“Hamas understands that there’s pressure from the families, even American pressure,” Mr. Milshtein said in a phone interview. “If we were talking about Hamas’s war crimes, now we’re starting to talk just about the hostages,” he said, noting that the window for a ground invasion could eventually close.
Ms. Lifshitz said her community was overrun during the terror attack on Oct. 7. As Hamas-led combatants broke “into our homes,” she said, “they beat people, they kidnapped some of us, including me. It made no difference if they were elderly or young.”
Her captors, she said, threw her sideways across a motorcycle and drove her out of the kibbutz. They beat her, she said, not enough to break her ribs but enough make breathing difficult.
The couple’s captivity also reflects the arbitrary nature of who the Hamas-led gunmen chose to kidnap as they rampaged through border towns close to the Gaza border.
Both were left-wing peace activists living in Nir Oz, a broadly liberal community less than two miles from the border with Gaza.
Mr. Lifshitz spent his retirement as a volunteer, driving sick Gazans to Israeli hospitals for medical treatment unavailable in the blockaded enclave. He would sometimes spend hours ferrying Palestinians from the Erez checkpoint to Jerusalem or Haifa, even as he found the long rides increasingly challenging.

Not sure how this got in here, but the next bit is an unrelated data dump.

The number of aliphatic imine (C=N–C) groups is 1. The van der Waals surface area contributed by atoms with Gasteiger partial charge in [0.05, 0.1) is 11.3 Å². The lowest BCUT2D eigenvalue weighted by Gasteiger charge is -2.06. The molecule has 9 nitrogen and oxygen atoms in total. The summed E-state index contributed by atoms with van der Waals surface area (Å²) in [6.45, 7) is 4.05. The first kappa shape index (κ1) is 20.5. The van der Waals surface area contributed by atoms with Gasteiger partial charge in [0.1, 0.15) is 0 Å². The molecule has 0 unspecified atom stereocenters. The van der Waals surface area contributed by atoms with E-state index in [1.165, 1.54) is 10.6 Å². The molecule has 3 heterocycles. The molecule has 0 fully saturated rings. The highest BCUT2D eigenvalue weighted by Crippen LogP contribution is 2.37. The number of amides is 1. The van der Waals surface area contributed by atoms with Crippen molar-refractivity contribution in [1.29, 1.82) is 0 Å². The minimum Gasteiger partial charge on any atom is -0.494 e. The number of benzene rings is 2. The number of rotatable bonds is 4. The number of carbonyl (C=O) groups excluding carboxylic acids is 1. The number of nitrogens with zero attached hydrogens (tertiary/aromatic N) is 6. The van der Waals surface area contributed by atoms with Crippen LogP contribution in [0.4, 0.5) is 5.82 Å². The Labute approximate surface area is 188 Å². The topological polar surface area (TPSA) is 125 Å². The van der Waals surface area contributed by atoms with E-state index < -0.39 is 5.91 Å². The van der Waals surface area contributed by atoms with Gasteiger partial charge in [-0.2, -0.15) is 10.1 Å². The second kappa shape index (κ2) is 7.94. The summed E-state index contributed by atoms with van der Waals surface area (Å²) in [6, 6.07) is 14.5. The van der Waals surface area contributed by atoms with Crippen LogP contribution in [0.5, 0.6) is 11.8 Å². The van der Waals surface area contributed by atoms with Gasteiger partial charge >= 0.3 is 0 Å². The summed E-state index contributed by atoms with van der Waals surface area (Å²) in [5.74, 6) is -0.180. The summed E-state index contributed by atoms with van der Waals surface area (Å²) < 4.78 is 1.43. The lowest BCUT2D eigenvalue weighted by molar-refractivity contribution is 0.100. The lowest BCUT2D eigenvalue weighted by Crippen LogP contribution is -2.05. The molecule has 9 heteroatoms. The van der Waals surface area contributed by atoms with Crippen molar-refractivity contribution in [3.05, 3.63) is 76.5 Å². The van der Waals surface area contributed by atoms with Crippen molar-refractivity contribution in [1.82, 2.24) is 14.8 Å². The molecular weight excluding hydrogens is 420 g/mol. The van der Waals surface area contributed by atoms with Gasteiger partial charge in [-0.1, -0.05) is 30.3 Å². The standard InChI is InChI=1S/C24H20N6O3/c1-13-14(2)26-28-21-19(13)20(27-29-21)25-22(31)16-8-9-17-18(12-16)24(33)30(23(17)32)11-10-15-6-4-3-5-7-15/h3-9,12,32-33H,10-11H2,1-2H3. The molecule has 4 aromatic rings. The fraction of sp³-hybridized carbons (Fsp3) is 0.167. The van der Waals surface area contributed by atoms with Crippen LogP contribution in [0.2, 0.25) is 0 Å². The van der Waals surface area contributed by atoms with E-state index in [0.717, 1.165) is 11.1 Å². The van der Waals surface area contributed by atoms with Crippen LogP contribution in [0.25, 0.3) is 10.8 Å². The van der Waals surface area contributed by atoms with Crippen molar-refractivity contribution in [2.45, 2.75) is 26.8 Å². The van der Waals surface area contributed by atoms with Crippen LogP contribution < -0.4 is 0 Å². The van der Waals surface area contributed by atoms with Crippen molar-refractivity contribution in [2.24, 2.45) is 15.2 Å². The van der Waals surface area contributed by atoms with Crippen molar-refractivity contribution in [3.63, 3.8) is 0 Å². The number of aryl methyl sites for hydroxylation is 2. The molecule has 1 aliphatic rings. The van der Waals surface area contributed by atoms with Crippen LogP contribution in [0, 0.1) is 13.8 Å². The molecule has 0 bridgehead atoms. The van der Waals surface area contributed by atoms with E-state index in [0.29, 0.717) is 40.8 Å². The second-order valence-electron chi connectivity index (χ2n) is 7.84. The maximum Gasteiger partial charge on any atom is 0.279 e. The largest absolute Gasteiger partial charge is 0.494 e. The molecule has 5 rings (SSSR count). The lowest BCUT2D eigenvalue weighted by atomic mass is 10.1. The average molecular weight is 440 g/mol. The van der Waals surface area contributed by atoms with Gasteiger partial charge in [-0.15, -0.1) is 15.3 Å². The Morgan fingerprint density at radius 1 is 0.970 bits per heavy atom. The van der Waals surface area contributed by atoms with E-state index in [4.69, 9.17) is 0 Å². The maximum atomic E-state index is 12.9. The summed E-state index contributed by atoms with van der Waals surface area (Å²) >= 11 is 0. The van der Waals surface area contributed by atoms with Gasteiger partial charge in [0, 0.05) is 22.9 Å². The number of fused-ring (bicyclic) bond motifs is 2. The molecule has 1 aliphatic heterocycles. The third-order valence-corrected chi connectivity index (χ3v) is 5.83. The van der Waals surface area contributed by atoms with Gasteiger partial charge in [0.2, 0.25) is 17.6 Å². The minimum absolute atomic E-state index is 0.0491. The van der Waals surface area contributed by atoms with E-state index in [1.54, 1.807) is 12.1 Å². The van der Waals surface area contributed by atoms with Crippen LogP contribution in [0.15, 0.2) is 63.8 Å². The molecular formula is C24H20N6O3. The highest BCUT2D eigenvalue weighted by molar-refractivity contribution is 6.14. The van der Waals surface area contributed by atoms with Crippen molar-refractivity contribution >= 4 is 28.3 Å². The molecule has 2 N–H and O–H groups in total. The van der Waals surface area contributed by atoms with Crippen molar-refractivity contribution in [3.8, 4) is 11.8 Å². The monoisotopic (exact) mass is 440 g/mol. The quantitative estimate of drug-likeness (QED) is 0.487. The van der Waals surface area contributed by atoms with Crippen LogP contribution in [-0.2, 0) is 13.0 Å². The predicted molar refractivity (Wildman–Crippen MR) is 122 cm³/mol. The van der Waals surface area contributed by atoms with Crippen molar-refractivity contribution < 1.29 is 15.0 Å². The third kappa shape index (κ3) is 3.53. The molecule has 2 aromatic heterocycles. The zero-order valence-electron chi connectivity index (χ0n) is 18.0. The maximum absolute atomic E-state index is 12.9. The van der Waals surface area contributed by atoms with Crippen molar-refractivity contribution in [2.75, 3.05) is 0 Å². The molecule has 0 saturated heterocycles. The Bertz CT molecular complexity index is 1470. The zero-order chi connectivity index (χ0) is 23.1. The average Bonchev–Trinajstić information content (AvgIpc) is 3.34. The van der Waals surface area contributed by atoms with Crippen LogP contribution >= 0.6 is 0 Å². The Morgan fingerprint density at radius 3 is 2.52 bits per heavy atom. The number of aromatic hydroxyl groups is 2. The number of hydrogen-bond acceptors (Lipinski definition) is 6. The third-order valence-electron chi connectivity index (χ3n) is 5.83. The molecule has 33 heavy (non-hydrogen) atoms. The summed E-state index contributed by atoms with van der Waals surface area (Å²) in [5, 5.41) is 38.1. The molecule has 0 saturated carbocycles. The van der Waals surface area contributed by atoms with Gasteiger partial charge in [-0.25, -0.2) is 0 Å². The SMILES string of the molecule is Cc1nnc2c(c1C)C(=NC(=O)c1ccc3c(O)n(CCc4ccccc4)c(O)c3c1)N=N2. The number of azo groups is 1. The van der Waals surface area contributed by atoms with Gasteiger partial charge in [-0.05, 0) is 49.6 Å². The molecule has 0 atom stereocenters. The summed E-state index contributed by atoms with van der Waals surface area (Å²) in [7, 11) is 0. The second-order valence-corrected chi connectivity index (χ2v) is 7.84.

“Her husband of the last 60 years, my grandfather — she doesn’t know what happened to him,” Daniel Lifshitz said in an interview with Israel’s Channel 12. “She last saw him sprawled against the fence, shot in the hand.”
Both Mr. and Ms. Lifshitz have health problems: Ms. Liftshitz uses an oxygen tank while sleeping and Mr. Lifshitz is prescribed medication for a lung disease, according to their daughter Sharone.
On Tuesday, Ms. Lifshitz was critical of the military and Shin Bet, the domestic security service, who she said had ignored warning signs of the threat to towns near Gaza. The Israeli military’s chief of staff acknowledged after the attack that the military had failed to live up to its mission to protect Israel’s citizens.
Weeks before the assault, Palestinians had rioted and fired explosive balloons near the sophisticated border fence separating Israel from Gaza.
The military, she concluded, “didn’t take this seriously.”